• Ability to develop a thick skin – You’ll be working with a number of egos. Being able to juggle different personalities to keep things cohesive is vital.
  • Work well under pressure – Discipline is key. Things will go wrong. It’s up to you to make sure they go right.

Screenwriter

The story starts with the writer. Without the screenwriter, there is no production. Screenwriters develop the story’s narrative and tone, then write the screenplay. This could be from an original idea or being commissioned to adapt a previously written work, such as a novel or an earlier draft of a screenplay written by someone else.

Becoming a screenwriter is not an easy task. It requires discipline as you, and possibly a writing partner, work alone during the actual writing process. Yes, there are production meetings to attend but that’s often to receive notes and feedback on your latest draft.

Screenwriters can become emotionally attached to their scripts. New writers often take criticism of their project personally and must learn to overcome this. Don’t be so precious about your writing that you’re not willing to accept feedback. Successful writers have developed the confidence to deal with criticism and make something positive out of it.

Education: While some screenwriters go to film school to learn screenwriting technics, you may find going for a literature degree more beneficial. After all, what’s better than learning from the classics. But the best education is writing scripts and writing more scripts.

  • Key Qualities to be a screenwriter: 
  • Creative vision – It’s not just about writing scenes to get through a plot. It’s about writing a story that an audience will love.
  • Passion for storytelling – You have to love telling stories and tell stories about what you love.
  • Work well alone and collaborate in a group – Writing is solitary but collaboration with producer and director is the key to a successful project.
  • Ability to compromise – Learning to “pick your battles” by compromising on some elements of your script while fighting for others will make you more professional.
  • Work under pressure – Script rewrites never end until shooting is completed. And sometimes not even then. Being able to make changes under a deadline is important.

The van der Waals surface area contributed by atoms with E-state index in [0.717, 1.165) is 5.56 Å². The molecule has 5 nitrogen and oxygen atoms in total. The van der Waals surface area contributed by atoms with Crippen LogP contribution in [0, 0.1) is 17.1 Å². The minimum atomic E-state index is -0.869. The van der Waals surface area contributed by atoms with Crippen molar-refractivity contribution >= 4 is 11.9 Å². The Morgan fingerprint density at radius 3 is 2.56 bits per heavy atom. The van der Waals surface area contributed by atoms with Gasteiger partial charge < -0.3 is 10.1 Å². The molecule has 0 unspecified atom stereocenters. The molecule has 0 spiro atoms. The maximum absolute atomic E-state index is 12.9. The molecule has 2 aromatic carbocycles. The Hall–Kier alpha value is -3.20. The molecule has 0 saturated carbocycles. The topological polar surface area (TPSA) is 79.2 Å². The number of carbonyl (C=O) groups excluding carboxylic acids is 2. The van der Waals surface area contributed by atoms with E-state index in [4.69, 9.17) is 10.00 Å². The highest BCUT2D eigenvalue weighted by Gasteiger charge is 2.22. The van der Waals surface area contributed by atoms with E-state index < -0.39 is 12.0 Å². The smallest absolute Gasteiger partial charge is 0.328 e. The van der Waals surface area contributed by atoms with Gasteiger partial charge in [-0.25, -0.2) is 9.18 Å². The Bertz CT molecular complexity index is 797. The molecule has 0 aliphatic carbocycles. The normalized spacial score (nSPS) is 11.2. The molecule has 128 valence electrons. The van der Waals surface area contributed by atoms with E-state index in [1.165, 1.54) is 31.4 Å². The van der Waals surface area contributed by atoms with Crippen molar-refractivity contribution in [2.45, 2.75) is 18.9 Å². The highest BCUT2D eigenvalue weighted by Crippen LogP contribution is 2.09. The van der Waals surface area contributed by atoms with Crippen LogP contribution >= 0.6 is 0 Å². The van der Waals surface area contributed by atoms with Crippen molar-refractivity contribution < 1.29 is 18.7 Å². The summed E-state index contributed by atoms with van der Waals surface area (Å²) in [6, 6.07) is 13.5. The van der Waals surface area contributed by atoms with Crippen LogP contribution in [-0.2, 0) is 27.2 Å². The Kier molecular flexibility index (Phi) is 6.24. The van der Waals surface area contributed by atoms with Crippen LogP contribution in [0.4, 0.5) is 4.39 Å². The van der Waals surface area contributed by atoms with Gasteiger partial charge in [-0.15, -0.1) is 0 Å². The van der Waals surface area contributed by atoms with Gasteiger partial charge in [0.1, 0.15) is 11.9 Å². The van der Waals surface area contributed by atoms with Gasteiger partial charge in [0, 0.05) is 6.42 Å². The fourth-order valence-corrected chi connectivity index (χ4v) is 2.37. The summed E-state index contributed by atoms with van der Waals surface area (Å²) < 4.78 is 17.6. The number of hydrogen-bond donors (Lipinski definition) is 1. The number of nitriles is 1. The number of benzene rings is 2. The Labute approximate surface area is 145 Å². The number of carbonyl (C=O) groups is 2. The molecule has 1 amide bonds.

(Software to use: most screenwriters use Final Draft, WriterDuet or Celtix for writing scripts)

Actors

These are the talents who bring the words on the page to life. Actors are first auditioned for various roles, then selected, usually by the director, to be cast in particular roles. Note that this does not include Extras. Extras can easily be replaced without disrupting the creative flow of the production and do not negotiate their pay.

How to become an Actor in the film industry.  More so than film school, acting classes and workshops offer the best formal training in the craft of acting. If you’re not sure that acting is the right career choice, a short 2-3 day acting class is a good way to get a feel for the craft. Also, if you’re not located where reputable classes are offered, there are many online classes available for beginners.

If you want to become an Actor in the film industry, the best education, of course, is practical experience. This can be accomplished doing small projects and student films. You may not get paid, but you’ll get invaluable credits for your CV and scenes for your demo reel.

  • Key Qualities to become an actor:
  • Charisma – Not just when the camera lights go on, but also in person when you meet agents and casting directors. Developing relationships with key decision makers will get you more work.
  • Creativity – Having the ability to read a script and bring your own voice to a character shows your creative insight and intelligence.
  • Confidence – When you walk into an audition, have the belief that there is no one better than you for the role.
  • Persistence – Most likely, you’ll face more rejection than success when you first start your career. Accept this and you’ve cleared a huge hurdle.
  • Physicality – Understanding your body and its movements are important as you use it as much as you use your mind when performing.
CONCLUSION

What an audience sees on screen is the result of a great deal of collaboration behind the scenes. The Above-the-line jobs are, by far, considered the glamour jobs of the industry. But they take a great deal of hard work, perseverance and creative talent. Do you need a degree to become a movie director, a producer, a screenwriter or to become an actor in the film industry ? Technically no, but you will certainly learn a lot by attending a film school, building your knowledge and growing your network.

And of course, that’s true of all film careers. Perhaps there are others that you haven’t considered yet. For more on the Below-the-line careers, check out our post or guide (Free Download), Who’s Who on the Set: Below the Line.